Wednesday, 5 November 2014
Kieran and Me - Banging Heads
Today was the Service of Thanksgiving for the Life of Kieran Louise Sykes. I was not brave enough to be inside St Wilfrid's Church but I wrote this for Mandy and she gave her permission for me to post this in memory of her sister. Ours was a stormy relationship and I cannot claim to be any more than one friend amongst very many but this is our story - warts and all. I miss her.
I had heard of the Sykes girls long before I met them. They were tall, blond and formidable - in my book, a bit scary. In fact, it was Mandy whom I met first - children of a similar age so our paths were bound to cross sooner or later. Kieran at this time was across the world, being a business high-flyer and living a life at total opposites to my child-rearing with cottage pr industry on the side in our North Yorkshire farmhouse. We might never have met.
The first time I did meet Kieran was at an Acorn Committee meeting at Louise's house when she had returned home to Yorkshire. Right from the off, we were at odds. I think we both knew why. Two big characters, business women, used to being listened to and our opinions valued. Of course, the only people at the table not listening to our opinions were... each other. We banged heads on nearly everything and Louise, her hand usually on a fairly steady tiller, must have been patience personified. Of course, if we agreed, we were unstoppable - but that didn't happen often.
When Kieran left the Acorn Committee, I knew she was ill but we continued to bump into each other socially. Had events not turned so dramatically, I daresay that's where we would be now.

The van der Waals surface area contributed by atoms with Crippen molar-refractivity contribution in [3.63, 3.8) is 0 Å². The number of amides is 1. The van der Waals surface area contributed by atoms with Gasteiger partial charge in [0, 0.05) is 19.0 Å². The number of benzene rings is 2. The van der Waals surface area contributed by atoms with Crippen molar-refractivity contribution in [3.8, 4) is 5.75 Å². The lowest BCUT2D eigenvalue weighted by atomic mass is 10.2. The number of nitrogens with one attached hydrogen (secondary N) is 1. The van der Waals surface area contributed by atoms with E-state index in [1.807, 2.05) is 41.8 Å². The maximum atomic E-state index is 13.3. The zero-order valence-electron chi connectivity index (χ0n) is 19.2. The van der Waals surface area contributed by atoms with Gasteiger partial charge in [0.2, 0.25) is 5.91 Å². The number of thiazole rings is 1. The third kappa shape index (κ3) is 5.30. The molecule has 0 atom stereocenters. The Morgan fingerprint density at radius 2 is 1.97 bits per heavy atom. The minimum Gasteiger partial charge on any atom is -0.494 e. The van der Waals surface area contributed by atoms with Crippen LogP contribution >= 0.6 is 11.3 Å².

In late spring I found I had breast cancer. The process (once you have put yourself in medical hands) does not require bravery. You just have to get on with it and I am sure that many people can do this with serenity and grace. Not me. I wailed and wept and shut myself in a box where few were permitted to enter. Kieran, in typical style and knowing so much more about my illness than I hope ever to need to know, emailed me with all sorts of helpful information. I was in lock-down. I replied with a firm email which I hope wasn't quite as blunt as some of the emails that had passed between us in our Acorn days. She persisted but I was still in my box and not ready to talk.
The day I came out of hospital after my operation, having had no sleep and feeling pretty groggy, we (Robert, me and Mavis-the-drain attached to my left underarm) met Kieran and Mandy. Kieran had had a hospital appointment and was kindly coming to visit me on the ward. I suspect I was graceless. She was not, as I recall. But she also looked very ill. That was the last time we met.
About the time that the serious stuff started for me - six rounds of chemotherapy or, as my children call it, The Chemathon, Kieran was moving into St Michael's Hospice and in our mutual distress (her's so much worse than mine, I am more than aware) we started an email correspondence. Not talking about cancer but about things that made us laugh. Now this is something we really had in common. And if I made Kieran laugh one half as much as she made me laugh, that will have been a good thing. The insuppressible bubble of laughter is like a momentary escape from illness and pain. Whoever said laughter is the best medicine was no mug. Hugs and kind words definitely have their place but laughter is the best.
I am a great believer in good coming from bad. It may not be equal or equivalent but usually there is something good to be saved from even the worst things. For me, in all this, it is that Kieran and I were friends, proper tell-it-like-it-is friends and that is something I will treasure, however brief it was.
Last week, someone made the most classically inappropriate remark about my cancer. I would have cried if I had not laughed. Afterwards the one person I wanted to tell was Kieran. She would have laughed, I think. But it was too late. I hope, reading this wherever she is, she will be laughing now.